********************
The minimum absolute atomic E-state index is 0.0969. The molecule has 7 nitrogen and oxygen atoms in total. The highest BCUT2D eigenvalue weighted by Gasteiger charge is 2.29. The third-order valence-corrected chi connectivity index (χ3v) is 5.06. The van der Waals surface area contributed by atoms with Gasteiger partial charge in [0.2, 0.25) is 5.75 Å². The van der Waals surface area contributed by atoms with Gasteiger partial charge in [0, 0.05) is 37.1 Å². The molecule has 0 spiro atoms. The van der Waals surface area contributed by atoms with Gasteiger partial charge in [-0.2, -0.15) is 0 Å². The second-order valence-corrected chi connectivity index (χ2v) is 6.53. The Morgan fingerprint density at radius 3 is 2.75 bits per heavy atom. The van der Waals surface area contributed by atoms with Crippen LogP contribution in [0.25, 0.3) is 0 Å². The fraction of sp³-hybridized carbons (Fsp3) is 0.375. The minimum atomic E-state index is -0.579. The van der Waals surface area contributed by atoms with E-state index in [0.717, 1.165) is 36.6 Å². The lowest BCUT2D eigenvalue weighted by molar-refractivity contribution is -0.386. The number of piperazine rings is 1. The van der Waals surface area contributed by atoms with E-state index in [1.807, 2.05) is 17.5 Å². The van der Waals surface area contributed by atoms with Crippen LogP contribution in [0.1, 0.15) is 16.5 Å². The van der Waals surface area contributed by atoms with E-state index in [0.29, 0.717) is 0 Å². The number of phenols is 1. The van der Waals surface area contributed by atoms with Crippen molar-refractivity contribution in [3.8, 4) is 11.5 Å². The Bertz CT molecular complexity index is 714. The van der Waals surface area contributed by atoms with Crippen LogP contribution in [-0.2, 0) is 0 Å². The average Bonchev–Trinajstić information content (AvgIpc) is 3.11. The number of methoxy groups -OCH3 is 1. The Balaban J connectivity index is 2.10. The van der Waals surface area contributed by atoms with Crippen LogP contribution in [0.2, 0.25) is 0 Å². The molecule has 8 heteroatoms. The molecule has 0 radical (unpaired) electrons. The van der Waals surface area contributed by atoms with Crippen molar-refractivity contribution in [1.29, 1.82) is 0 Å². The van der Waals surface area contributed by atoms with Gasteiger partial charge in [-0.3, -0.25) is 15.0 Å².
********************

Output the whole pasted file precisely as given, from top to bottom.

The minimum absolute atomic E-state index is 0.0969. The molecule has 7 nitrogen and oxygen atoms in total. The highest BCUT2D eigenvalue weighted by Gasteiger charge is 2.29. The third-order valence-corrected chi connectivity index (χ3v) is 5.06. The van der Waals surface area contributed by atoms with Gasteiger partial charge in [0.2, 0.25) is 5.75 Å². The van der Waals surface area contributed by atoms with Gasteiger partial charge in [0, 0.05) is 37.1 Å². The molecule has 0 spiro atoms. The van der Waals surface area contributed by atoms with Gasteiger partial charge in [-0.2, -0.15) is 0 Å². The second-order valence-corrected chi connectivity index (χ2v) is 6.53. The Morgan fingerprint density at radius 3 is 2.75 bits per heavy atom. The van der Waals surface area contributed by atoms with Crippen LogP contribution in [0.25, 0.3) is 0 Å². The fraction of sp³-hybridized carbons (Fsp3) is 0.375. The minimum atomic E-state index is -0.579. The van der Waals surface area contributed by atoms with E-state index in [0.717, 1.165) is 36.6 Å². The lowest BCUT2D eigenvalue weighted by molar-refractivity contribution is -0.386. The number of piperazine rings is 1. The van der Waals surface area contributed by atoms with E-state index in [1.807, 2.05) is 17.5 Å². The van der Waals surface area contributed by atoms with Crippen LogP contribution in [0.1, 0.15) is 16.5 Å². The van der Waals surface area contributed by atoms with E-state index in [0.29, 0.717) is 0 Å². The number of phenols is 1. The van der Waals surface area contributed by atoms with Crippen molar-refractivity contribution in [3.8, 4) is 11.5 Å². The Bertz CT molecular complexity index is 714. The van der Waals surface area contributed by atoms with Crippen LogP contribution in [-0.2, 0) is 0 Å². The average Bonchev–Trinajstić information content (AvgIpc) is 3.11. The number of methoxy groups -OCH3 is 1. The Balaban J connectivity index is 2.10. The van der Waals surface area contributed by atoms with Crippen LogP contribution in [0.2, 0.25) is 0 Å². The molecule has 8 heteroatoms. The molecule has 0 radical (unpaired) electrons. The van der Waals surface area contributed by atoms with Crippen molar-refractivity contribution in [1.29, 1.82) is 0 Å². The van der Waals surface area contributed by atoms with Gasteiger partial charge in [-0.3, -0.25) is 15.0 Å².